- The Washington Times - Saturday, November 23, 2002

DNC's 'patently anti-Roman Catholic' ties

Bill Murchison is right to note "the servility of Democrats to organizations like the National Organization for Women and the National Abortion and Reproductive Rights Action League" ("Pro-choice and no choice," Commentary, Thursday). Even worse, however, is the servility of the Democratic National Committee (DNC) to a patently anti-Roman Catholic organization, Catholics for a Free Choice.
Catholics for a Free Choice has twice been condemned by the bishops as a fraud. The group's leader, Frances Kissling, has said it is her goal to "overthrow the Catholic Church." While she won't succeed, her work to discredit the Vatican and Catholic teaching in general is despicable. This is why Catholic Democrats are enraged over the link that the DNC provides on its Web site to Ms. Kissling's well-funded letterhead.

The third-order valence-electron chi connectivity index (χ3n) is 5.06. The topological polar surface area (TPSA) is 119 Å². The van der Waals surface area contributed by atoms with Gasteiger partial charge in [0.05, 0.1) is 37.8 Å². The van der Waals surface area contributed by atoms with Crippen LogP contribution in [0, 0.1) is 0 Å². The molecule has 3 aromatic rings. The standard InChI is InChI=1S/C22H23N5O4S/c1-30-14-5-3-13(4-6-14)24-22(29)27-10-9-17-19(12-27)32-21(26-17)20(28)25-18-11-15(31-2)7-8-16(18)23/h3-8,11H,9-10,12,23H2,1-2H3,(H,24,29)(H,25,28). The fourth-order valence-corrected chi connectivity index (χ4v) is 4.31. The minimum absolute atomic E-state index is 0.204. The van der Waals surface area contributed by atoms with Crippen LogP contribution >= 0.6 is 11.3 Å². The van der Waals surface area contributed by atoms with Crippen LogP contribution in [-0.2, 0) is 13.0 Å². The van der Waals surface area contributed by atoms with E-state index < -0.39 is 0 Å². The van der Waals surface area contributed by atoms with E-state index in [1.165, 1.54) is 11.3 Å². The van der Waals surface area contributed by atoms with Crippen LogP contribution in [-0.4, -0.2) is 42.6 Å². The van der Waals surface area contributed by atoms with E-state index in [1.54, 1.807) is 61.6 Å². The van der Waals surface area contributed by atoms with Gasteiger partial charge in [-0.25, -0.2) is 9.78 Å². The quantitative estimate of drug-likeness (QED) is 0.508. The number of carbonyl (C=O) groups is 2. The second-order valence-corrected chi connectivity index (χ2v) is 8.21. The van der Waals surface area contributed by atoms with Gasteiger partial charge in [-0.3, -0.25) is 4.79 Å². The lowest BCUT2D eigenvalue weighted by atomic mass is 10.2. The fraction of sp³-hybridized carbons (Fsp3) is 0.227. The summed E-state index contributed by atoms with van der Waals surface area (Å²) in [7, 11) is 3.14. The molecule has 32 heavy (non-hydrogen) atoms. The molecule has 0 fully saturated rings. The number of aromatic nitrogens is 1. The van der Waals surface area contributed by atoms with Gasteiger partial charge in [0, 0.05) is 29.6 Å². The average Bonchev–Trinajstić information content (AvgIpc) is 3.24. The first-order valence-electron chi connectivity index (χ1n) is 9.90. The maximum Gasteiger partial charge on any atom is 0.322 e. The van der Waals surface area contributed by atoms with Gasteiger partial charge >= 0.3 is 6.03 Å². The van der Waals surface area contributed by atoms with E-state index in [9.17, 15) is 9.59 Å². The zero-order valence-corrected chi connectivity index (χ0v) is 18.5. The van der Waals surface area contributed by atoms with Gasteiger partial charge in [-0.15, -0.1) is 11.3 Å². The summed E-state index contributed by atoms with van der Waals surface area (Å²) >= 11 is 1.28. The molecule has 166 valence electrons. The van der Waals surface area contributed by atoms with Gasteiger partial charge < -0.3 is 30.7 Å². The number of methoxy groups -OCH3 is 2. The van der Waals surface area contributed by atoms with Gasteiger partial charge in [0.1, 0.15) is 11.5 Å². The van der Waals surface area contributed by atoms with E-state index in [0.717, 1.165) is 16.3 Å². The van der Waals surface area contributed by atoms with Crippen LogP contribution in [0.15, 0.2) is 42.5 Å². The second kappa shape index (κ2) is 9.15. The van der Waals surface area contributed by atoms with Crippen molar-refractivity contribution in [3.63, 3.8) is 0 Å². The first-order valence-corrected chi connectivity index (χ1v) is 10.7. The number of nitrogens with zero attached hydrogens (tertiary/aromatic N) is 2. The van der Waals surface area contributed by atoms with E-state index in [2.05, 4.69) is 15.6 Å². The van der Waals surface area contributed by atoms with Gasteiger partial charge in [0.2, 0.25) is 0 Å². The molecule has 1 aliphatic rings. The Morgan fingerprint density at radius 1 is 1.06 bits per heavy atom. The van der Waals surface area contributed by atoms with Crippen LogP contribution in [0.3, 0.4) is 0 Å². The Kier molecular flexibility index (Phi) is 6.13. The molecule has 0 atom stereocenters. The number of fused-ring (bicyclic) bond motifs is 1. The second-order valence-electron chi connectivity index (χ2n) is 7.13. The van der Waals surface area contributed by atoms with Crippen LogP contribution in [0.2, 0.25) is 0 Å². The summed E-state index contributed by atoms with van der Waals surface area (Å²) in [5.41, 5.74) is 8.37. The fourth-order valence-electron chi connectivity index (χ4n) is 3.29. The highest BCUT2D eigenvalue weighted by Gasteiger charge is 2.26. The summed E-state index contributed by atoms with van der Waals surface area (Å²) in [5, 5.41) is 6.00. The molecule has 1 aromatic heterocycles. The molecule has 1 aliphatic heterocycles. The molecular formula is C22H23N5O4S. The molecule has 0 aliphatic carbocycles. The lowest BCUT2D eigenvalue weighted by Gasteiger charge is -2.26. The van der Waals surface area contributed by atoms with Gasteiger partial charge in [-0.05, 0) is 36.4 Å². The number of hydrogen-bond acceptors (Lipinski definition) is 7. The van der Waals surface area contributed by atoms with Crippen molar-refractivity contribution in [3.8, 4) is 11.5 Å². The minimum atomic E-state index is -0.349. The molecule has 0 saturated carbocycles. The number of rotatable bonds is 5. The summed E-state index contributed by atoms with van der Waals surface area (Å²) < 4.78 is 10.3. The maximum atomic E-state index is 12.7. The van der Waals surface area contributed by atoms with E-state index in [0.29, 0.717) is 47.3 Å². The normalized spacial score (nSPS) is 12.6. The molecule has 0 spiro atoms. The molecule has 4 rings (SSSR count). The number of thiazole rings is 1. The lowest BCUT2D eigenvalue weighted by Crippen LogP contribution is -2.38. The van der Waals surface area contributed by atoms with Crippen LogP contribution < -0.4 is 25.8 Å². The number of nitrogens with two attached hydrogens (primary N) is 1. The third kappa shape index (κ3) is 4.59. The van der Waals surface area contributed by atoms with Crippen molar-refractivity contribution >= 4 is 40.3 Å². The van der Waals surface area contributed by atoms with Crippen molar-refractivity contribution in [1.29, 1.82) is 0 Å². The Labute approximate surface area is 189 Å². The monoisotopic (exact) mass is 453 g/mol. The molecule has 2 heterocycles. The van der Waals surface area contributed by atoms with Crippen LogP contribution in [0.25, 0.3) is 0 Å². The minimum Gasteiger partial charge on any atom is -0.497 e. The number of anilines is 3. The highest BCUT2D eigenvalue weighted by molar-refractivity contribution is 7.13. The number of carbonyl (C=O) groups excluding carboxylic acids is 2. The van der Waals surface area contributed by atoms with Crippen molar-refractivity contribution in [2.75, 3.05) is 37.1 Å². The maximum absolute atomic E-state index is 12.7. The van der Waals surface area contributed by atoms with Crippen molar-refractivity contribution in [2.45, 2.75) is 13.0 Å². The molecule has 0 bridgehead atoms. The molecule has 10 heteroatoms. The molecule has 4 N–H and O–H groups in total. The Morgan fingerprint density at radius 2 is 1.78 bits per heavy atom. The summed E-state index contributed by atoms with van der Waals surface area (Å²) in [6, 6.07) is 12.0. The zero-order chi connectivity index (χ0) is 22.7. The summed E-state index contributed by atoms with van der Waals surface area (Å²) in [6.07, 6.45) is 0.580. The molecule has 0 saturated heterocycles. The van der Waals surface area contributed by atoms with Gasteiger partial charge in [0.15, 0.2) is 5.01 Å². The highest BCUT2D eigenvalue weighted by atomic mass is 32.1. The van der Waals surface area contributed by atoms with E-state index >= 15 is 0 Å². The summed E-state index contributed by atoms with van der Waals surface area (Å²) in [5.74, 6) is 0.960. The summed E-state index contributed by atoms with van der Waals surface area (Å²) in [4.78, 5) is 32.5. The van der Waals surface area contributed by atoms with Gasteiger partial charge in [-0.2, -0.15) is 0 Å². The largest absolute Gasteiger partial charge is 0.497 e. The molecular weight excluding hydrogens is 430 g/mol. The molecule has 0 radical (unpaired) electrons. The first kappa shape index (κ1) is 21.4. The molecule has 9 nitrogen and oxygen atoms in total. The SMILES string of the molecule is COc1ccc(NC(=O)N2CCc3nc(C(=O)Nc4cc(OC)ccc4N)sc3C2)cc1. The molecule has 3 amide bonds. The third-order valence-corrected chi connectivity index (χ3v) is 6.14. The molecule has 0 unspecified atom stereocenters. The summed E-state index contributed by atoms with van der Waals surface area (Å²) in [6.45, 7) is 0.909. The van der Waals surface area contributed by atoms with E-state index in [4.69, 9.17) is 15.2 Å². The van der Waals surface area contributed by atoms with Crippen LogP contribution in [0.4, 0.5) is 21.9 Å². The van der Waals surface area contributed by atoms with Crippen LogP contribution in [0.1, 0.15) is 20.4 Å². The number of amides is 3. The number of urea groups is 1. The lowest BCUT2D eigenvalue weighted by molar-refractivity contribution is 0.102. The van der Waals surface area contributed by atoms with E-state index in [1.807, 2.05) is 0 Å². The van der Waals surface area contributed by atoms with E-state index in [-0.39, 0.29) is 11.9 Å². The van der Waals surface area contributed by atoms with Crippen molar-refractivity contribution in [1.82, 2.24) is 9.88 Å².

Led by the Catholic League for Religious and Civil Rights, thousands of letters have been sent to the DNC protesting its alliance with bigotry. So far, the DNC hasn't budged. Neither has our resolve. While I don't want to give away our ultimate game plan now, anyone who thinks the Catholic League is walking away from this issue is out of his mind.

WILLIAM A. DONOHUE
President
Catholic League for Religious and Civil Rights
New York

No minorities in Cyprus

I take exception to the depiction of the Turkish Cypriots as a "minority" in the article "Island's Greeks approve U.N. plan" (World, Tuesday). The Turkish Cypriots have never been a minority on the island, where there is no "Cypriot nation," as such, in which "national minorities" can exist.